Even the article you are citing does not support your statement.
Vitamin C is very much storable in the long term. It's just that the raw form of most of the natural foods that contain vitamin C are not a suitable medium in which to do this storage in the long term.
Yes, it does state that "Vitamin C, for one, breaks down easily in foods" in "some astronaut food staples". It is a matter that needs some attention, meaning they need to provide supplements or select some food forms where the vitamin C (and vitamin B12, and folic acid, and vitamin A) last longer.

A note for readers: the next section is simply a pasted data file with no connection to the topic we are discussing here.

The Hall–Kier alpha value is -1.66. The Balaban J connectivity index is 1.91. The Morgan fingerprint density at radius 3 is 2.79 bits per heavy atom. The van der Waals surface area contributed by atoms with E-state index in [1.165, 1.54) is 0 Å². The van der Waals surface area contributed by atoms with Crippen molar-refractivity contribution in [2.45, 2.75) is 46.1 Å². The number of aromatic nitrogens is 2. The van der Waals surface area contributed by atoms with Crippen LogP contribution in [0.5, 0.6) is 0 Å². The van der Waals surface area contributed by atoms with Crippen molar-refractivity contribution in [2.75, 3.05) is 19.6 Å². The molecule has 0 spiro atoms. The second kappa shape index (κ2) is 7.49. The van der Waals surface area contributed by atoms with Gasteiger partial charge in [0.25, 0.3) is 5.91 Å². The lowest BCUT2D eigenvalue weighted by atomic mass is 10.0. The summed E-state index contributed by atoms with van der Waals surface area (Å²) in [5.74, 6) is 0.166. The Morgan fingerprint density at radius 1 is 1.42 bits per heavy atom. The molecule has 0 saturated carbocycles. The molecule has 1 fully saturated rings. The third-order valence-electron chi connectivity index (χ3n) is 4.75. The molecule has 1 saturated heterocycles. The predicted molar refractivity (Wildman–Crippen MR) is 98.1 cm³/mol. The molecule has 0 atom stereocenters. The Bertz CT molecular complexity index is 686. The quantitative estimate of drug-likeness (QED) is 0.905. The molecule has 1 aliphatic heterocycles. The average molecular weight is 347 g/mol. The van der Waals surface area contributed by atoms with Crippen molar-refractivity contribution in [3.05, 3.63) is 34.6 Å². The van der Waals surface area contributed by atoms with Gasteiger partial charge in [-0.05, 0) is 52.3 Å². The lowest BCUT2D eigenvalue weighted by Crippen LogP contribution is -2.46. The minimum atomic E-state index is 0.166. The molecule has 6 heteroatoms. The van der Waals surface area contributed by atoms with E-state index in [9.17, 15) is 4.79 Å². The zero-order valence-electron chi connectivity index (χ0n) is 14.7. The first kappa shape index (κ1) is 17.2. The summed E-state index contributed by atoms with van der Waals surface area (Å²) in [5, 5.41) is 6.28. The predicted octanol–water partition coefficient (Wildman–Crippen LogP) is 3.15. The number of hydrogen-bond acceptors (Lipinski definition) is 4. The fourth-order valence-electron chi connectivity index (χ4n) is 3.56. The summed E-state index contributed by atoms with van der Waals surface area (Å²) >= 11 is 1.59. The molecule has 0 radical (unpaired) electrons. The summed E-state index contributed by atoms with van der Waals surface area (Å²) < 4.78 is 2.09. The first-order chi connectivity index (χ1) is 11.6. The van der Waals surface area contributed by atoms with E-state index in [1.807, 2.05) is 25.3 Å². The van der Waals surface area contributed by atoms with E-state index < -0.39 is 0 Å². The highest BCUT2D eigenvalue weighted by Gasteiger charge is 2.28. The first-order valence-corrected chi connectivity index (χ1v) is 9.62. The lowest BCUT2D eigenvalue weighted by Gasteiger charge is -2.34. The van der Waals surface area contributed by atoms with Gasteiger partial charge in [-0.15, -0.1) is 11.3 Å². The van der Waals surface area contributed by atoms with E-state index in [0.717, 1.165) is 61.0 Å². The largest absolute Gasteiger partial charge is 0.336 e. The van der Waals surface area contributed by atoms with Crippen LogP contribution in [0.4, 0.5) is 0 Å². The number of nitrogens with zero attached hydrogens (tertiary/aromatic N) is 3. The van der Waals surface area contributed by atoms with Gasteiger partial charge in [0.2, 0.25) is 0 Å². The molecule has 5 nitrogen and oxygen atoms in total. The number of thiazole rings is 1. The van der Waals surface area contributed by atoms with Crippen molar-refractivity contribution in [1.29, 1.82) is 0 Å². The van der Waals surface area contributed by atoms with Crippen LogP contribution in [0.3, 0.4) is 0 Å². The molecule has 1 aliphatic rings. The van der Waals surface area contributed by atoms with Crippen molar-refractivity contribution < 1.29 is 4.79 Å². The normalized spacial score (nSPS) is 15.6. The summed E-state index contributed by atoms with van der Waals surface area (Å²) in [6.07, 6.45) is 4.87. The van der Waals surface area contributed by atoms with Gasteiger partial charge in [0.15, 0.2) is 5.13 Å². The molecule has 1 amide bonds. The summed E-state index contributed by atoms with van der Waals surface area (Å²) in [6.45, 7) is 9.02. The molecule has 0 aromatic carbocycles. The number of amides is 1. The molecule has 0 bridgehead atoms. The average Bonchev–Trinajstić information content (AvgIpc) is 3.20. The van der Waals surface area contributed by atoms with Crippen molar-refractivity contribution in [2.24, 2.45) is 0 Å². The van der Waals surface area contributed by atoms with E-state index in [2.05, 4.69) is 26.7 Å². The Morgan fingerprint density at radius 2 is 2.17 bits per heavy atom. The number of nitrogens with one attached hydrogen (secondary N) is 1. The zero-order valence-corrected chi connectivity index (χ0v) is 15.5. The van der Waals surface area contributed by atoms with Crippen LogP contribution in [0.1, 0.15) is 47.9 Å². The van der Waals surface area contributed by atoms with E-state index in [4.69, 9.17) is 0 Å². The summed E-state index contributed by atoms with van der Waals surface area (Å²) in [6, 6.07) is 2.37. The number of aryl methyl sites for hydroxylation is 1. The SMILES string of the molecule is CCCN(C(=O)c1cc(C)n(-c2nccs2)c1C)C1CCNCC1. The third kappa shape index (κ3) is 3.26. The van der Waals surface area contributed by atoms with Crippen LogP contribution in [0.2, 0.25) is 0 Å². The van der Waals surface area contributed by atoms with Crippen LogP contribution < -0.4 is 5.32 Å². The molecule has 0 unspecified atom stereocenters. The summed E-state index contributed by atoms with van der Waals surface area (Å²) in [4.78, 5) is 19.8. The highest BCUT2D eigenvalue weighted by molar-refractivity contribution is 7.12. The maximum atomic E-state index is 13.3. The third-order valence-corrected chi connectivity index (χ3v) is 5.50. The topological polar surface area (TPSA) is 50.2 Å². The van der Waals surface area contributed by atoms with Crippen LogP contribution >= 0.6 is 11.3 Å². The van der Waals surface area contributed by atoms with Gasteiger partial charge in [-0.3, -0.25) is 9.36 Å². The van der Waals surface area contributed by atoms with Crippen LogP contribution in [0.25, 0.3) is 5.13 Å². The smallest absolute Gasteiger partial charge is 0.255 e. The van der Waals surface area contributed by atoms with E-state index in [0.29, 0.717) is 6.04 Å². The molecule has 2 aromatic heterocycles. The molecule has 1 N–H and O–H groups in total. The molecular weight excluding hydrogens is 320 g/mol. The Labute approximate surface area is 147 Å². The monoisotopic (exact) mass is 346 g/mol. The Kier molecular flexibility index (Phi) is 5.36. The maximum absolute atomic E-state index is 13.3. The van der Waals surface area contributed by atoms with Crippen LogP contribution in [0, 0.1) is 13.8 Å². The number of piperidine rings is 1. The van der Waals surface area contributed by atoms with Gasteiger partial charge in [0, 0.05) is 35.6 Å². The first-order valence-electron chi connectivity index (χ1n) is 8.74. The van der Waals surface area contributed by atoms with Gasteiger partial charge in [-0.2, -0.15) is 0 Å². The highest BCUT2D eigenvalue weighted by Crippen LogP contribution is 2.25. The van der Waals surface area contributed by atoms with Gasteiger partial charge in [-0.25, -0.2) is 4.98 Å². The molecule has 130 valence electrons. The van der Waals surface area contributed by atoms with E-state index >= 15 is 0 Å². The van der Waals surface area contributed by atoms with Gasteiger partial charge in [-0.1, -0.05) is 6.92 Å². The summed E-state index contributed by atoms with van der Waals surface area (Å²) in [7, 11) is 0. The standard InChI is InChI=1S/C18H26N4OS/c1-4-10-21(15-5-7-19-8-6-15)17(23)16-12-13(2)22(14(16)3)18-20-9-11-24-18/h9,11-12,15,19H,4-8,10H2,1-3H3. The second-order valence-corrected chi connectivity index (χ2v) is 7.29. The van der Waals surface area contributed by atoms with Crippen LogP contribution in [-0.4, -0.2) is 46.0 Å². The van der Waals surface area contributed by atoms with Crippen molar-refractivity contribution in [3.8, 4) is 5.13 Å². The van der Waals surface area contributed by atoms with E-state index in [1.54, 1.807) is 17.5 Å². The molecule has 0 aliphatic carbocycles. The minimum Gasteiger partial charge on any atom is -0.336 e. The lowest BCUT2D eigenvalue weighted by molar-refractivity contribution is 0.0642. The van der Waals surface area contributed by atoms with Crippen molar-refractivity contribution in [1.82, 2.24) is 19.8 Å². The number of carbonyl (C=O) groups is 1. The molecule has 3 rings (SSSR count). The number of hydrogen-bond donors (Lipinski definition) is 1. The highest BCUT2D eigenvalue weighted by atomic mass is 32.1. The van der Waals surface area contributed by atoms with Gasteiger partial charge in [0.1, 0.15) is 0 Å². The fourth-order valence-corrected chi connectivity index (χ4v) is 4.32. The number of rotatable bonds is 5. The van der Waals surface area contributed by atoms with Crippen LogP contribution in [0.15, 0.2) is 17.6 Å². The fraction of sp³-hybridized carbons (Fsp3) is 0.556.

However there are food types and storage methods that do preserve these quite well.
For vitamin C, it is the presence of oxygen and water and/or heat in the stored food that degrades the vitamin C. A suitably dehydrated product, or one where the food is stored in oil, will retain its vitamin C indefinitely. (Well, longer than your 5-year requirement). Vitamin C stored as a supplement of anhydrous ascorbic acid powder and stored in a freezer will last, literally, centuries.
Obviously fresh produce is preferred where at all possible, and palatable forms of stored food are needed, and the final nutrient balance of the food must be correct, but the situation is a matter of optimizing the best method, not an insurmountable obstacle.